BBB seminar: Eckardt Treuter
Coregulatory actions of the ubiquitin system in steroidogenesis
Department of Biosciences and Nutrition, Karolinska Institutet, Huddinge/Stockholm, Sweden
Multiple signalling events control steroidogenesis in the developing and adult adrenal cortex, and the causes of adrenal insufficiency are diverse. Steroidogenic factor SF-1 (NR5A1) and its corepressor DAX-1 (NR0B1) are established transcriptional regulators of adrenal development and steroidogenic enzyme gene expression. This is supported experimentally and genetically, as mutations in both SF-1 and DAX-1 are associated with adrenal insufficiency and hypoplasia as well as gonadal dysfunction. The interplay between SF-1 and DAX-1 can be considered as central, presumably ligand-independent, signalling network in adrenogonadal development and function, raising a substantial interest in identifying additional components of the network as well as regulatory signals involved. Our research has focused in recent years on the investigation of DAX-1 and functionally related corepressors that regulate nuclear receptor transcriptional pathways in diverse metabolic and reproductive processes. Following a brief summary of this research I will present ongoing studies that characterize a novel E3 ubiquitin ligase as a regulatory component of the SF-1/DAX-1 network. We demonstrate that manipulating E3 ubiquitin ligase levels and functions specifically effects the expression of key steroidogenic enzymes such as steroidogenic acute regulatory (StAR) protein as well as cytochrome P450 aromatase (CYP19) in human adrenocortical carcinoma cells. We further provide evidence that these effects are presumably a consequence of direct E3 actions on DAX-1 and involve ubiquitination events triggering non-proteolytic pathways. The findings illustrate how distinct components of the ubiquitin system have acquired co-regulatory functions in nuclear receptor signalling pathways. In our particular case, these components may have to be included in the list of candidate factors associated with adrenal and gonadal dysfunction.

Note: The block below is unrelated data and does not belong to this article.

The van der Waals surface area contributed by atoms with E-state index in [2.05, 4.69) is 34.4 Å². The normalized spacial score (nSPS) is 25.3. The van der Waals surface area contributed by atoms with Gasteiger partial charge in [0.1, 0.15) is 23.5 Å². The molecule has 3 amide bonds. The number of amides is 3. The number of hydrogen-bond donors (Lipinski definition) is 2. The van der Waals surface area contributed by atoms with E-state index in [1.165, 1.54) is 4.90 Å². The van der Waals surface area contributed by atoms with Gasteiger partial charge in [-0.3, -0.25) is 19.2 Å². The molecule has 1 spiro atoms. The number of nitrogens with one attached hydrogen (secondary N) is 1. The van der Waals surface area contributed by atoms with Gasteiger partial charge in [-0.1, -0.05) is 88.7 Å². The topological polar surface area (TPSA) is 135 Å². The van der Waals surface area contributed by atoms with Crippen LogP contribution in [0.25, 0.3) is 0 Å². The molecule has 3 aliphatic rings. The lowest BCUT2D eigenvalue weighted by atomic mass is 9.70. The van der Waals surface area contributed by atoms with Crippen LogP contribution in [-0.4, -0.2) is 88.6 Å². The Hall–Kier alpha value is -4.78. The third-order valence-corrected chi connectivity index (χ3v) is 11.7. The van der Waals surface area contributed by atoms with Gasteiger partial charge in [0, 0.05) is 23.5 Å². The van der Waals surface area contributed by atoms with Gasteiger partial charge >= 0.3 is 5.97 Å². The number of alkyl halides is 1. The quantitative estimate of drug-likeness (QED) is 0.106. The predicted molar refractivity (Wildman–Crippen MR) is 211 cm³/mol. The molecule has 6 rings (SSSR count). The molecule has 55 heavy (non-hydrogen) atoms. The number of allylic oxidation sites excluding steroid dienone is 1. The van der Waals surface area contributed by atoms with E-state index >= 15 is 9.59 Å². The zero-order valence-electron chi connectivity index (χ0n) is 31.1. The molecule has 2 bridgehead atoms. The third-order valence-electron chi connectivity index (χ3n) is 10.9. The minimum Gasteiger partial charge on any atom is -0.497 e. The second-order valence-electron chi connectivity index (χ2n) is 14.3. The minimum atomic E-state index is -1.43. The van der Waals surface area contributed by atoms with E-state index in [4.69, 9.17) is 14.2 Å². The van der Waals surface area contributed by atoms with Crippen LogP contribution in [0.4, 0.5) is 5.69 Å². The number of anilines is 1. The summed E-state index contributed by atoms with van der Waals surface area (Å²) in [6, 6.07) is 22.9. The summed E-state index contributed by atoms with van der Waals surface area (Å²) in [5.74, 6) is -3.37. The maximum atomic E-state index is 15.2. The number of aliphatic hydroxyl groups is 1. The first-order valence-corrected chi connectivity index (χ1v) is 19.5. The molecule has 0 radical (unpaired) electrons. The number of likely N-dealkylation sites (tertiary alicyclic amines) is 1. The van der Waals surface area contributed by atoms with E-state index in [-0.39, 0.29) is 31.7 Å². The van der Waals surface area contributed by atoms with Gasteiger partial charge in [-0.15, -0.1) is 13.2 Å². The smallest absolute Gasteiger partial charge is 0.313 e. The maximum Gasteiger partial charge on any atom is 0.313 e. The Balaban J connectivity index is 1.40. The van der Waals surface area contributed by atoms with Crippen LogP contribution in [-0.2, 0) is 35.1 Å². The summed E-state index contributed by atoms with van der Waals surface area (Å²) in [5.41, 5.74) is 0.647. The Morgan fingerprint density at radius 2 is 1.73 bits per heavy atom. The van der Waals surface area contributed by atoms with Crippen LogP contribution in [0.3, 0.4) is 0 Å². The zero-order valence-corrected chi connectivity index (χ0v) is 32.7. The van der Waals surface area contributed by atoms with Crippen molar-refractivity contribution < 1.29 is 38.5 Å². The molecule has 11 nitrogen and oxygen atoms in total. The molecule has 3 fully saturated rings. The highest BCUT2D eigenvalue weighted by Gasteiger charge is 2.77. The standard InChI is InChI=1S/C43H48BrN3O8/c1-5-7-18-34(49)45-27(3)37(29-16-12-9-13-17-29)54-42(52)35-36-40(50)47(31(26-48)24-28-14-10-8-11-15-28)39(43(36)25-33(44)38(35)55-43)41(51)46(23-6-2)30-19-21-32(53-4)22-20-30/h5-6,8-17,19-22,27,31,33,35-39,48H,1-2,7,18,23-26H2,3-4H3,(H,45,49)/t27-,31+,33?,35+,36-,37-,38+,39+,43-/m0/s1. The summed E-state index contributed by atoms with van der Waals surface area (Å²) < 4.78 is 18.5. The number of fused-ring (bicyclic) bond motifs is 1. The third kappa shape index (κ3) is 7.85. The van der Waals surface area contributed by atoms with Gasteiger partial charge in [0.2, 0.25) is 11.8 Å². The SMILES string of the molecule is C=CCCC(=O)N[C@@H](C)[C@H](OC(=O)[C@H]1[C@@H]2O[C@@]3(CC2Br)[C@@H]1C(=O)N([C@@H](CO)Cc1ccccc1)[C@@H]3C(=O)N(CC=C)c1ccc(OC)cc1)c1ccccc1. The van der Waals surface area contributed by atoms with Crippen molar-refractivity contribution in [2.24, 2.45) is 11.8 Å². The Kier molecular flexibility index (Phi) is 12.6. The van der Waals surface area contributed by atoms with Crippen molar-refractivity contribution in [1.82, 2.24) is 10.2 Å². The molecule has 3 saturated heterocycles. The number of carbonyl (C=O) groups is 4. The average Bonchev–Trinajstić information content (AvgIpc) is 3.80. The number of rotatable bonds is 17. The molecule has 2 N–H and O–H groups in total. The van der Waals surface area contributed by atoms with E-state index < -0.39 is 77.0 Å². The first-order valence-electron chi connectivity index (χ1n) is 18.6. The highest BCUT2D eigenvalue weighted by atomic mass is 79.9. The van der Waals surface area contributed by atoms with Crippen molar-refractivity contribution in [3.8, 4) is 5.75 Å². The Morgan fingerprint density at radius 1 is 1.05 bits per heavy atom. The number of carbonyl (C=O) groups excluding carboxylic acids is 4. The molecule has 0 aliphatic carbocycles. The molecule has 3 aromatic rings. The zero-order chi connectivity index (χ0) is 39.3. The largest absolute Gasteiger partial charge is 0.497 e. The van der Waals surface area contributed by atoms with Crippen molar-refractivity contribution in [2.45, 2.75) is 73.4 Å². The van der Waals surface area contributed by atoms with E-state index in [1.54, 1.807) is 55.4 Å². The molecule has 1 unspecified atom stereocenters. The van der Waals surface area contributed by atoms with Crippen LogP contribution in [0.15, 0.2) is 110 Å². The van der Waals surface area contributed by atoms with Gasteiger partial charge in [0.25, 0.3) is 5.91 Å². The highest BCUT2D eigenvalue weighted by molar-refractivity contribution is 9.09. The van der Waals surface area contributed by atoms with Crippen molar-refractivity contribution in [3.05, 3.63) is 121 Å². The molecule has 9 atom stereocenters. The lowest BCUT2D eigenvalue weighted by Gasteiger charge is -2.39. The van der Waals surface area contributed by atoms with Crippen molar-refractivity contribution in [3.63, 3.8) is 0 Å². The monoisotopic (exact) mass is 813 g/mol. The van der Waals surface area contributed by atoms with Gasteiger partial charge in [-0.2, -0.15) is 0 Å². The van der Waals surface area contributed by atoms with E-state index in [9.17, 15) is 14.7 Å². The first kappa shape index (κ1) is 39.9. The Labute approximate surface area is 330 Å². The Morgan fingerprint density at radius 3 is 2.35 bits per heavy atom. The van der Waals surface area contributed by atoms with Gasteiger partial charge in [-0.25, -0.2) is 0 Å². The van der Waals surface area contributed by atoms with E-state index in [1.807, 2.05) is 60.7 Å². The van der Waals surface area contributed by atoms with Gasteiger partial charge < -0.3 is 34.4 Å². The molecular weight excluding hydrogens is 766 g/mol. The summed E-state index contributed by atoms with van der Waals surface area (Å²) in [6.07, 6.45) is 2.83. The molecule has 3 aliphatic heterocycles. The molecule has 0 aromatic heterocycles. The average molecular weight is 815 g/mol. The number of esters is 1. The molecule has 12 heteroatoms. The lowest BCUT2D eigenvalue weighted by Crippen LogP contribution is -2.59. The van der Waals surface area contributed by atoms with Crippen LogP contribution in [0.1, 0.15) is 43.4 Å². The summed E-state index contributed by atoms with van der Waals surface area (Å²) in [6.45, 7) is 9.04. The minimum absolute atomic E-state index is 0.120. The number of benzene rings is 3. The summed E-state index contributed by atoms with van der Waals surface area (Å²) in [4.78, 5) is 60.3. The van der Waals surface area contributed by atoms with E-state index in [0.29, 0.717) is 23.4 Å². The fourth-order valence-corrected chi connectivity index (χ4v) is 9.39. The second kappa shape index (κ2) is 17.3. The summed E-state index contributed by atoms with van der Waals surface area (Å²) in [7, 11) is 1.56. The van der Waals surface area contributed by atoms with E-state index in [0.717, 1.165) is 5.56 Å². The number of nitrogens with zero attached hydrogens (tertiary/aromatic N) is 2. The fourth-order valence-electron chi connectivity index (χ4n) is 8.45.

Host: Gunnar Mellgren, Institute of Medicine